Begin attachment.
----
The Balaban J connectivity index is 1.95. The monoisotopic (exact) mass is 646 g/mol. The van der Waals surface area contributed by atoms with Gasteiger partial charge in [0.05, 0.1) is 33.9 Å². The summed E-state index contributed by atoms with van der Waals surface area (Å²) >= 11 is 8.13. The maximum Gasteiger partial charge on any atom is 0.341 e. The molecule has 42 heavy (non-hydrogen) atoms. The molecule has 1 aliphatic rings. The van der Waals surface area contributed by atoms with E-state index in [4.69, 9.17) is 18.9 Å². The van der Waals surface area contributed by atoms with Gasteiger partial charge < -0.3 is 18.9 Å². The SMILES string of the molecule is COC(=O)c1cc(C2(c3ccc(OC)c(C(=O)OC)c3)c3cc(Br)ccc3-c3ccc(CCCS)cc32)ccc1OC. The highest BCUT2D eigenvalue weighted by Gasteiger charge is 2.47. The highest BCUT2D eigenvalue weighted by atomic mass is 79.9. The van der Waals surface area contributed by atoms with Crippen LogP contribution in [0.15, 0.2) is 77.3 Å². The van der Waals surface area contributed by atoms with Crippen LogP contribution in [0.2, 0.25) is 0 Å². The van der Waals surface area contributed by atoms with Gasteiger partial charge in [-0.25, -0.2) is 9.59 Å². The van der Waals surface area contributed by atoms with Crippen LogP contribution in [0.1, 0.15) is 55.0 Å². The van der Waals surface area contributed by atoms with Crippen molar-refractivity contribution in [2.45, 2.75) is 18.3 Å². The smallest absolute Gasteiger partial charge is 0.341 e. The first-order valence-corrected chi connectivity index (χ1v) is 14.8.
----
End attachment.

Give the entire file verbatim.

The Balaban J connectivity index is 1.95. The monoisotopic (exact) mass is 646 g/mol. The van der Waals surface area contributed by atoms with Gasteiger partial charge in [0.05, 0.1) is 33.9 Å². The summed E-state index contributed by atoms with van der Waals surface area (Å²) >= 11 is 8.13. The maximum Gasteiger partial charge on any atom is 0.341 e. The molecule has 42 heavy (non-hydrogen) atoms. The molecule has 1 aliphatic rings. The van der Waals surface area contributed by atoms with E-state index in [4.69, 9.17) is 18.9 Å². The van der Waals surface area contributed by atoms with Gasteiger partial charge < -0.3 is 18.9 Å². The SMILES string of the molecule is COC(=O)c1cc(C2(c3ccc(OC)c(C(=O)OC)c3)c3cc(Br)ccc3-c3ccc(CCCS)cc32)ccc1OC. The highest BCUT2D eigenvalue weighted by Gasteiger charge is 2.47. The highest BCUT2D eigenvalue weighted by atomic mass is 79.9. The van der Waals surface area contributed by atoms with Crippen LogP contribution in [0.15, 0.2) is 77.3 Å². The van der Waals surface area contributed by atoms with Crippen LogP contribution in [0.2, 0.25) is 0 Å². The van der Waals surface area contributed by atoms with Gasteiger partial charge in [-0.25, -0.2) is 9.59 Å². The van der Waals surface area contributed by atoms with Crippen LogP contribution in [0.1, 0.15) is 55.0 Å². The van der Waals surface area contributed by atoms with Crippen molar-refractivity contribution in [2.45, 2.75) is 18.3 Å². The smallest absolute Gasteiger partial charge is 0.341 e. The first-order valence-corrected chi connectivity index (χ1v) is 14.8.